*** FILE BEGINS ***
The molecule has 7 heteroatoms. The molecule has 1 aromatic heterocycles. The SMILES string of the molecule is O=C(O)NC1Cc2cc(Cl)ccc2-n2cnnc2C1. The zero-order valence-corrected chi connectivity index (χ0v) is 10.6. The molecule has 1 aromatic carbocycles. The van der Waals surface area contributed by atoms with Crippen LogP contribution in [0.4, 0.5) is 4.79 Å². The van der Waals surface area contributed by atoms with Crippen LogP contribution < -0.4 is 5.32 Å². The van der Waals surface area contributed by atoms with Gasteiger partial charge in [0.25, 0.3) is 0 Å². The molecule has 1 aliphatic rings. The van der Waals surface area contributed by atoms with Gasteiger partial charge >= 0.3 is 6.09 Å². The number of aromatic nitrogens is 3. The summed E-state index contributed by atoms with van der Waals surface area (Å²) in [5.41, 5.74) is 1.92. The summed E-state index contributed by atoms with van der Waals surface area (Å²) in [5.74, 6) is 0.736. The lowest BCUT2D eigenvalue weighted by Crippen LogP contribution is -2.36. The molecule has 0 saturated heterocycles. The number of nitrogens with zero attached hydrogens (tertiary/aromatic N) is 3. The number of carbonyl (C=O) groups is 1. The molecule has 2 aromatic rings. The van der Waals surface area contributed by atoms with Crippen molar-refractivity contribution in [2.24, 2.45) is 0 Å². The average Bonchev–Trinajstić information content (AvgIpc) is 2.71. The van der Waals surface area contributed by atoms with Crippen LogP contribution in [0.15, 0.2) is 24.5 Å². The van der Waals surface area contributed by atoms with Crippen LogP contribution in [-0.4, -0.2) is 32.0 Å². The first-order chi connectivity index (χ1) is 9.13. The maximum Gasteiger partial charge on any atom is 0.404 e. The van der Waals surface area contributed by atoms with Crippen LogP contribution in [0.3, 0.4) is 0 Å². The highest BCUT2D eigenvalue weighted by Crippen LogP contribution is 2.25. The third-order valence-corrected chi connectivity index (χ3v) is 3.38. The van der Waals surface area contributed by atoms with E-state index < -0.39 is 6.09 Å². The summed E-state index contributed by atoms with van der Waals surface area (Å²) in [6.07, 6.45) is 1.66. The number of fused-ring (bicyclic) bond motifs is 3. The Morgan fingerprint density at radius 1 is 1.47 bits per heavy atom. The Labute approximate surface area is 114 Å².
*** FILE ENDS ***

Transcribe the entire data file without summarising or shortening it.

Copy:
The molecule has 7 heteroatoms. The molecule has 1 aromatic heterocycles. The SMILES string of the molecule is O=C(O)NC1Cc2cc(Cl)ccc2-n2cnnc2C1. The zero-order valence-corrected chi connectivity index (χ0v) is 10.6. The molecule has 1 aromatic carbocycles. The van der Waals surface area contributed by atoms with Crippen LogP contribution in [0.4, 0.5) is 4.79 Å². The van der Waals surface area contributed by atoms with Crippen LogP contribution < -0.4 is 5.32 Å². The van der Waals surface area contributed by atoms with Gasteiger partial charge in [0.25, 0.3) is 0 Å². The molecule has 1 aliphatic rings. The van der Waals surface area contributed by atoms with Gasteiger partial charge >= 0.3 is 6.09 Å². The number of aromatic nitrogens is 3. The summed E-state index contributed by atoms with van der Waals surface area (Å²) in [5.41, 5.74) is 1.92. The summed E-state index contributed by atoms with van der Waals surface area (Å²) in [5.74, 6) is 0.736. The lowest BCUT2D eigenvalue weighted by Crippen LogP contribution is -2.36. The molecule has 0 saturated heterocycles. The number of nitrogens with zero attached hydrogens (tertiary/aromatic N) is 3. The number of carbonyl (C=O) groups is 1. The molecule has 2 aromatic rings. The van der Waals surface area contributed by atoms with Crippen molar-refractivity contribution in [2.24, 2.45) is 0 Å². The average Bonchev–Trinajstić information content (AvgIpc) is 2.71. The van der Waals surface area contributed by atoms with Crippen LogP contribution in [0.15, 0.2) is 24.5 Å². The van der Waals surface area contributed by atoms with Crippen LogP contribution in [-0.4, -0.2) is 32.0 Å². The first-order chi connectivity index (χ1) is 9.13. The maximum Gasteiger partial charge on any atom is 0.404 e. The van der Waals surface area contributed by atoms with Crippen LogP contribution in [0.3, 0.4) is 0 Å². The highest BCUT2D eigenvalue weighted by Crippen LogP contribution is 2.25. The third-order valence-corrected chi connectivity index (χ3v) is 3.38. The van der Waals surface area contributed by atoms with E-state index < -0.39 is 6.09 Å². The summed E-state index contributed by atoms with van der Waals surface area (Å²) in [6.07, 6.45) is 1.66. The number of fused-ring (bicyclic) bond motifs is 3. The Morgan fingerprint density at radius 1 is 1.47 bits per heavy atom. The Labute approximate surface area is 114 Å².